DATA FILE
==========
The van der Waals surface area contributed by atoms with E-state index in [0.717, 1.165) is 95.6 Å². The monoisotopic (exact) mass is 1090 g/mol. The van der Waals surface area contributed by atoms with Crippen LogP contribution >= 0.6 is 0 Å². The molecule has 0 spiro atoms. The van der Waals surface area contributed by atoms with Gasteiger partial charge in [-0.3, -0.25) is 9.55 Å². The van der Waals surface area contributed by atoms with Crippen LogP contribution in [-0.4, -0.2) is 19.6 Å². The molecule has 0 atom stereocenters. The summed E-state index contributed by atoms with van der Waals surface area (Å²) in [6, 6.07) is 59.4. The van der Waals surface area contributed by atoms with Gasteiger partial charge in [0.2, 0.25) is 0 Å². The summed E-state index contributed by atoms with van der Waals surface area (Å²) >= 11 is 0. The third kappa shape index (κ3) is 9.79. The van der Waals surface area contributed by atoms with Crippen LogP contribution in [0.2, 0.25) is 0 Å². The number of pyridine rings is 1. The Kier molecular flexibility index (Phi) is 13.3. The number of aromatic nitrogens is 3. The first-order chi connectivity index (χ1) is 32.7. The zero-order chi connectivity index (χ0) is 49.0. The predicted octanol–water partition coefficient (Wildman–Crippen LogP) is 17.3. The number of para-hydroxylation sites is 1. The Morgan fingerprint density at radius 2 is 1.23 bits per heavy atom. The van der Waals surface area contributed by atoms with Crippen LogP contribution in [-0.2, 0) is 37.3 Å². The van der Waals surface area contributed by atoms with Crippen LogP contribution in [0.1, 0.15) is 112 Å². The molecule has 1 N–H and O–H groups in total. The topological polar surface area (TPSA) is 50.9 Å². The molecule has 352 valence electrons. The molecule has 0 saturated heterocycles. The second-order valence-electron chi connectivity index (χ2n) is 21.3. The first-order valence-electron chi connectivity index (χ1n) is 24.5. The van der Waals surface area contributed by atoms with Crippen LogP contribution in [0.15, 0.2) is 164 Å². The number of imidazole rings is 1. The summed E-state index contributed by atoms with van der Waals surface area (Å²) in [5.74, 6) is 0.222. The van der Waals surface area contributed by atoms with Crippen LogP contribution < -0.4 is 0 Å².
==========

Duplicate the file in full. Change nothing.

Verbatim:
The van der Waals surface area contributed by atoms with E-state index in [0.717, 1.165) is 95.6 Å². The monoisotopic (exact) mass is 1090 g/mol. The van der Waals surface area contributed by atoms with Crippen LogP contribution >= 0.6 is 0 Å². The molecule has 0 spiro atoms. The van der Waals surface area contributed by atoms with Gasteiger partial charge in [-0.3, -0.25) is 9.55 Å². The van der Waals surface area contributed by atoms with Crippen LogP contribution in [-0.4, -0.2) is 19.6 Å². The molecule has 0 atom stereocenters. The summed E-state index contributed by atoms with van der Waals surface area (Å²) in [6, 6.07) is 59.4. The van der Waals surface area contributed by atoms with Gasteiger partial charge in [0.2, 0.25) is 0 Å². The summed E-state index contributed by atoms with van der Waals surface area (Å²) >= 11 is 0. The third kappa shape index (κ3) is 9.79. The van der Waals surface area contributed by atoms with Crippen LogP contribution in [0.2, 0.25) is 0 Å². The number of pyridine rings is 1. The Kier molecular flexibility index (Phi) is 13.3. The number of aromatic nitrogens is 3. The first-order chi connectivity index (χ1) is 32.7. The zero-order chi connectivity index (χ0) is 49.0. The predicted octanol–water partition coefficient (Wildman–Crippen LogP) is 17.3. The number of para-hydroxylation sites is 1. The Morgan fingerprint density at radius 2 is 1.23 bits per heavy atom. The van der Waals surface area contributed by atoms with Crippen LogP contribution in [-0.2, 0) is 37.3 Å². The van der Waals surface area contributed by atoms with Crippen LogP contribution in [0.1, 0.15) is 112 Å². The molecule has 1 N–H and O–H groups in total. The topological polar surface area (TPSA) is 50.9 Å². The molecule has 352 valence electrons. The molecule has 0 saturated heterocycles. The second-order valence-electron chi connectivity index (χ2n) is 21.3. The first-order valence-electron chi connectivity index (χ1n) is 24.5. The van der Waals surface area contributed by atoms with Crippen LogP contribution in [0.15, 0.2) is 164 Å². The number of imidazole rings is 1. The summed E-state index contributed by atoms with van der Waals surface area (Å²) in [5.74, 6) is 0.222. The van der Waals surface area contributed by atoms with Crippen LogP contribution < -0.4 is 0 Å².